New Indian Express, 22nd October 2019
If there is a crime worse than raping defenseless nuns, it is hounding those who, out of spiritual sensitivity, dare to stand by their spiritual sisters.
“Misereor super Turbam!” I have pity on the famished, hungry multitude, said Jesus seeing the crowd hanging on to his mesmerizing preaching. Even so, Rev. Valson, extended his warm invitation to at least two sisters thrown out of the convent into cold streets with no place to stay or go to.
So Sr. Lucy is now assured of Valson’s house as a welcome homely place to stay. May hundreds of such homes open up for sisters ousted into the bleak streets to wander aimlessly!
And who is Valson? He is not even a Catholic, but a a member of the Church of South India, a ‘Good Samariton’ responding to the cry of Jesus: “I was homeless and you took me in!” What a beautiful example! Are the Catholic heartless clerical, Episcopal class in the comfort zone seeing and listerning?
Read Valson’s own appeal. Every one of his words are griping, piercing the heart, which I shall not blunt with my tasteless writing. Read and react in the same spirit. Let thousand flowers blossom, thousand smiling faces to welcome the homeless. james kottoor, editor CCV.
Please read below, Valson’s article in New Indian Express
For the most part, truth remains like a mirage. It continues to recede and elude our grasp. But there come rare moments when truth abandons its customary elusiveness, stands, stares and dares you into an encounter. The Catholic Church in Kerala today finds itself in such a pickle. Such a moment comes but rarely, and it is spiritually promising when it does.
A bishop allegedly rapes a nun repeatedly, besides forcing her into, what the police term, unnatural sex. The rape victim, having knocked in vain at the doors of church authorities, files a police complaint. The Catholic Church in Kerala is not without its clout, so the police take their own sweet time. Nothing happens. A few fellow nuns of the rape victim resort, for the first time in the history of Kerala, to public agitation.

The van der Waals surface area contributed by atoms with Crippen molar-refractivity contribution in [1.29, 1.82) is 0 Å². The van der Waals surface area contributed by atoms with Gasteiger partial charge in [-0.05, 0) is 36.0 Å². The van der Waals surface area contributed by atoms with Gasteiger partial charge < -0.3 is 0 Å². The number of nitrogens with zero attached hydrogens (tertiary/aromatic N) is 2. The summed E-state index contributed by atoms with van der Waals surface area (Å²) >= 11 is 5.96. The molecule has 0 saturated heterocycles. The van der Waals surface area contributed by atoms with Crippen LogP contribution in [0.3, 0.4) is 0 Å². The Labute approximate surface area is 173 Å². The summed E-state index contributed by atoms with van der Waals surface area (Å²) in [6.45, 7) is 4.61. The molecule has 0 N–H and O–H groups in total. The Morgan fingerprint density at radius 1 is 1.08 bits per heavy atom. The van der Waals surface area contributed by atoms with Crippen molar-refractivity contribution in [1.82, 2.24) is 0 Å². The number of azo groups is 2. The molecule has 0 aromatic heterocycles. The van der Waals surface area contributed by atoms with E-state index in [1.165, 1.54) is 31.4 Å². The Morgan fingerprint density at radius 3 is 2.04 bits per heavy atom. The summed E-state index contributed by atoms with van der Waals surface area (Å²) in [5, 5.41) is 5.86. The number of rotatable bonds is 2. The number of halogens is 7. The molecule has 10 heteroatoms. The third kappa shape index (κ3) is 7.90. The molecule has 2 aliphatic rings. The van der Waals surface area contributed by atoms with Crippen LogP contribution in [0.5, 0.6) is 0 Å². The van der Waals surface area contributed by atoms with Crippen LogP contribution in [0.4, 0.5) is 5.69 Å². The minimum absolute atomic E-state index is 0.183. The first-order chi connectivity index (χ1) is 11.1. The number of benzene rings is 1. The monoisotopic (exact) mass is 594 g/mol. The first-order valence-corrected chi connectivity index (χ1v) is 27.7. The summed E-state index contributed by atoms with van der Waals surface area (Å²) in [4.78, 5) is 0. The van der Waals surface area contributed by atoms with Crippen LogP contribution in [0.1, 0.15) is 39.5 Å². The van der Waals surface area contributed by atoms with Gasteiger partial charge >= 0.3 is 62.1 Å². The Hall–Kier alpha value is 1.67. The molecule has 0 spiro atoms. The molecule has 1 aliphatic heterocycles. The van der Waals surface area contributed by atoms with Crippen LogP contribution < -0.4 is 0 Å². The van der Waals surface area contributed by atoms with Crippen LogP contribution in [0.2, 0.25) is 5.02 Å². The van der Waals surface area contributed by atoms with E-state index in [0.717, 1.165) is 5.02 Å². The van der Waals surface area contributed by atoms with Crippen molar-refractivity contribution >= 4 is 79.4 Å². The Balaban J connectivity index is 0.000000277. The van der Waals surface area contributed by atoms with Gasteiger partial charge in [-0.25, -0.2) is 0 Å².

Sister Lucy Kalapura of the Franciscan Clarist Congregation joins them in solidarity. Hell breaks out. Her superior initiates disciplinary action against her, alleging a slew of frivolous charges that include: publishing poems, learning driving, owning a small car, participating in channel discussions and so on. The Catholic Church all of a sudden finds out that there is an array of crimes worse than raping a nun and despoiling her spiritual purity.
Sr Lucy, facing imminent expulsion from her convent in northern Kerala, appeals to Rome. The Vatican rejects her appeal and endorses ‘disciplinary’ action against her. Her folly? Well, she took the words of Pope Francis seriously. Only a few months ago, the Holy Father stated publicly and vehemently that sexual abuse of nuns was widespread in the Catholic Church and that victims endured the outrage silently for ‘fear of reprisal’ from their powerful tormentors. The Pope exhorted Catholics to stand by the nuns languishing in sexual slavery, which Sister Lucy did.
The Catholic Church has denigrated itself by disowning one of its sincere spiritual daughters. What is more regrettable is the way it has been done and the complicity of the entire Syro-Malabar hierarchy in it. If we were to abstract the Franco Mulakkal rape episode from its religious context and view it as a profane event, we would be surprised no end that the cries for justice of a rape victim should have fallen on deaf ears. Why is it that no sense of outrage is felt by members of the church?